Re: Constraints (was Re: Adaptationism's Lessons)

Bryant (
18 Sep 1996 09:52:06 -0600

In article <51n998$>, Paul Gallagher <> wrote:

>Didn't you look at the Lenski paper I recommended? That's not prediction
>testing science? If there are multiple adaptive peaks adjacent to your
>starting point, you can't make predictions based on selection. That was
>in the Spandrels paper you said you read! Why do think stochastic models
>aren't prediction testing science?

And as I've pointed out before in these parts, that's not the kind of
prediction I'm talking about. The adaptationist program does not make
predictions about future selection. It makes predictions about the
"design" (the historical or evolutionary function) of complex traits.

Since I've quoted the Spandrels paper to negate an earlier mistake of
yours, perhaps you can take my word for my having repeatedly read through
it. Just because I have come to a different conclusion than you does not
mean that I'm dastardly, deceptive, or foolish.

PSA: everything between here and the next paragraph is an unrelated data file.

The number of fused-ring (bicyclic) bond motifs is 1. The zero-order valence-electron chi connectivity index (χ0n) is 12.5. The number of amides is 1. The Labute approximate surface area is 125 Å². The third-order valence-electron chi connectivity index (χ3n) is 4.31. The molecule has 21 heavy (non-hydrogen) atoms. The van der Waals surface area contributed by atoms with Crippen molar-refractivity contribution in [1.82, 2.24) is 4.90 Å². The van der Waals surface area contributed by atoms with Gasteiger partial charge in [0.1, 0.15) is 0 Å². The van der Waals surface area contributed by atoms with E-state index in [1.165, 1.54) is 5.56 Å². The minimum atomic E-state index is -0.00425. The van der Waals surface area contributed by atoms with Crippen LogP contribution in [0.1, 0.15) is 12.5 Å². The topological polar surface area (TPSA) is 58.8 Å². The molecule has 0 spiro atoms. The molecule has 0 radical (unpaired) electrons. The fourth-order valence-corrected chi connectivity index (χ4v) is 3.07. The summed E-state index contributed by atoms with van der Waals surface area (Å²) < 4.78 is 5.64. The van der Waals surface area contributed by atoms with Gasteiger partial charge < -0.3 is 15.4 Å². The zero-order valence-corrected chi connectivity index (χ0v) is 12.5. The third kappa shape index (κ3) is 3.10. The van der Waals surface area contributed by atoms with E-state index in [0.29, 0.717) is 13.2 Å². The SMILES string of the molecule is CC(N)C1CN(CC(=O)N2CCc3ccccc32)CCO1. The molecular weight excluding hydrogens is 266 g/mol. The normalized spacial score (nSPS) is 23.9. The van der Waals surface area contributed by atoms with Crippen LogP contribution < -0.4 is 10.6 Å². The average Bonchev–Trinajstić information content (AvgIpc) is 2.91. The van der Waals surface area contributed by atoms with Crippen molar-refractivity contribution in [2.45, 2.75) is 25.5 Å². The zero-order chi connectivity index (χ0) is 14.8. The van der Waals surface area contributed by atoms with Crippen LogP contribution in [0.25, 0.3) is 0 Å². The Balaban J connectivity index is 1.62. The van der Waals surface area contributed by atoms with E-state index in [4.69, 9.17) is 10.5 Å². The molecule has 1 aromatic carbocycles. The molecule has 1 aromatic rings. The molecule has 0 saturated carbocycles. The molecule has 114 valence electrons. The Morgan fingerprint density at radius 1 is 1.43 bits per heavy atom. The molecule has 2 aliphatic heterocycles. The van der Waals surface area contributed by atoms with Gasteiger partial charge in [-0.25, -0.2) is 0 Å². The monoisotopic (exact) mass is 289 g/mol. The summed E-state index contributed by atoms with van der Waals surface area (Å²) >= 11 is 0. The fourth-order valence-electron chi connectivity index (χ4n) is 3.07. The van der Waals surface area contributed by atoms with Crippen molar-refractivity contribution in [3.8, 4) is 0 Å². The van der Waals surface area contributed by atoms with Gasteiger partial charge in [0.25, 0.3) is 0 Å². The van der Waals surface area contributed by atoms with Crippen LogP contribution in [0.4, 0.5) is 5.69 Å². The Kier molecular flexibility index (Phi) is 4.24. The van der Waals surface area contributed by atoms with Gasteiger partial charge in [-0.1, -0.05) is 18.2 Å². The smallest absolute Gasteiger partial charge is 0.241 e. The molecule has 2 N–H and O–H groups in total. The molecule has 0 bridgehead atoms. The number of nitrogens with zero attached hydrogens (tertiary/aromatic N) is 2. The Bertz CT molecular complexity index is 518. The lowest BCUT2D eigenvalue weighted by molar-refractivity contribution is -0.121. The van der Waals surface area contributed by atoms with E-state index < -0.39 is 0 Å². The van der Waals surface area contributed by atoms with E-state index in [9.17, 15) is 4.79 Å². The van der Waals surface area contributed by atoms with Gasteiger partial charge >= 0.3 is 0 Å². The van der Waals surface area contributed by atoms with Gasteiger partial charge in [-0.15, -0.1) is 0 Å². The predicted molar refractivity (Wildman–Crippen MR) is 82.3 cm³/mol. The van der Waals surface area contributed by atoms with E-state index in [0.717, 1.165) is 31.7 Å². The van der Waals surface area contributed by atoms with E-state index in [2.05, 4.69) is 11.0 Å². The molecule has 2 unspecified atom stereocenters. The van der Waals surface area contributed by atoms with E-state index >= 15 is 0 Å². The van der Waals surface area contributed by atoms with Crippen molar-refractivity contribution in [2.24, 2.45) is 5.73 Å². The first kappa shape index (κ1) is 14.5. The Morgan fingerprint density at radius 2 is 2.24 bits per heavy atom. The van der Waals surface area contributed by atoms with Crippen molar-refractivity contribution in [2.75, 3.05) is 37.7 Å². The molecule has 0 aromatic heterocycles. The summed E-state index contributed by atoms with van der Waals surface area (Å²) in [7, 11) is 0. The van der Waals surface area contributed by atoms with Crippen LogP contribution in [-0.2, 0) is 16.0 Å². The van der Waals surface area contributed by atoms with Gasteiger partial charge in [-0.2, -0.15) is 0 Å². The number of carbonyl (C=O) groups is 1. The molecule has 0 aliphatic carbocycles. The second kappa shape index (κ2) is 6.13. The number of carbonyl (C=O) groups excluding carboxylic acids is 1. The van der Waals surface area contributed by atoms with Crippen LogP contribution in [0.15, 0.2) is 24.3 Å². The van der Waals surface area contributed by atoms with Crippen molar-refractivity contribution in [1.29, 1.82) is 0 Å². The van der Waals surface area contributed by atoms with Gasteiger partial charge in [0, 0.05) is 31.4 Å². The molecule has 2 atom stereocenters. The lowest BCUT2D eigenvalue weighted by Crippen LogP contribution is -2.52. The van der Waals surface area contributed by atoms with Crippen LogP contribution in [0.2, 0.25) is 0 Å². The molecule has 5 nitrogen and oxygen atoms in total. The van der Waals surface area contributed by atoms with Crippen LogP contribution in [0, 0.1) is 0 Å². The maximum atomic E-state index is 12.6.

>Besides, shouldn't you make predictions that will falsify a hypothesis,
>not just make predictions? If "jealousy" is in the genes, we might
>predict that jealousy should increase fitness - but if it turned out
>jealousy didn't increase fitness, that wouldn't prove the hypothesis that
>jealousy is in the genes, false.

You're assuming current utility. Bad boy.

>>Gould's indeed contributed to evolutionary theory. But he has, as others
>>have pointed out, offered mostly minor corrections, not revolutionary
>>insights. Most of these corrections were articulated long before Gould,
>>yet he still credits himself with them (e.g., the "Panda Principle" I
>>mentioned earlier in this thread).
>Who's the judge of what's a minor correction, and what's a revolutionary

I'll trust Mayr and Maynard Smith to present a reasonable historical
perspective. Wanna hear what they think about your venerated
ivory tower revolutionary?